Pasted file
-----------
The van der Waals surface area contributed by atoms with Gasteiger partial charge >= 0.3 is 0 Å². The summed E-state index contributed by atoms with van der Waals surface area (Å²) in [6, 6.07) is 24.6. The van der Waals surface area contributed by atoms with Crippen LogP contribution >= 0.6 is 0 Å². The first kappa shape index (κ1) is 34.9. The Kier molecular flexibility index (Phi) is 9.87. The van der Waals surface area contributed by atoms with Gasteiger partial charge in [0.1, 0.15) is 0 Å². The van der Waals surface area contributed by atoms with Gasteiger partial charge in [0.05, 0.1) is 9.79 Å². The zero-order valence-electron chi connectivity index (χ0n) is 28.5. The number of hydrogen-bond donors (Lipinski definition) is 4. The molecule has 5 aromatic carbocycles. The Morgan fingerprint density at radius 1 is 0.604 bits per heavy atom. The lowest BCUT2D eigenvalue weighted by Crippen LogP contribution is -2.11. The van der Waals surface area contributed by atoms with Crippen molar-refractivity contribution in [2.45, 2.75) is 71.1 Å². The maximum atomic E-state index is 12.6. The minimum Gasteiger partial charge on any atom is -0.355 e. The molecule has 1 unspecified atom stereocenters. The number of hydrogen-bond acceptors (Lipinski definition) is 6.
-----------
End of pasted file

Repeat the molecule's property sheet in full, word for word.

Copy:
The van der Waals surface area contributed by atoms with Gasteiger partial charge >= 0.3 is 0 Å². The summed E-state index contributed by atoms with van der Waals surface area (Å²) in [6, 6.07) is 24.6. The van der Waals surface area contributed by atoms with Crippen LogP contribution >= 0.6 is 0 Å². The first kappa shape index (κ1) is 34.9. The Kier molecular flexibility index (Phi) is 9.87. The van der Waals surface area contributed by atoms with Gasteiger partial charge in [0.1, 0.15) is 0 Å². The van der Waals surface area contributed by atoms with Gasteiger partial charge in [0.05, 0.1) is 9.79 Å². The zero-order valence-electron chi connectivity index (χ0n) is 28.5. The number of hydrogen-bond donors (Lipinski definition) is 4. The molecule has 5 aromatic carbocycles. The Morgan fingerprint density at radius 1 is 0.604 bits per heavy atom. The lowest BCUT2D eigenvalue weighted by Crippen LogP contribution is -2.11. The van der Waals surface area contributed by atoms with Crippen molar-refractivity contribution in [2.45, 2.75) is 71.1 Å². The maximum atomic E-state index is 12.6. The minimum Gasteiger partial charge on any atom is -0.355 e. The molecule has 1 unspecified atom stereocenters. The number of hydrogen-bond acceptors (Lipinski definition) is 6.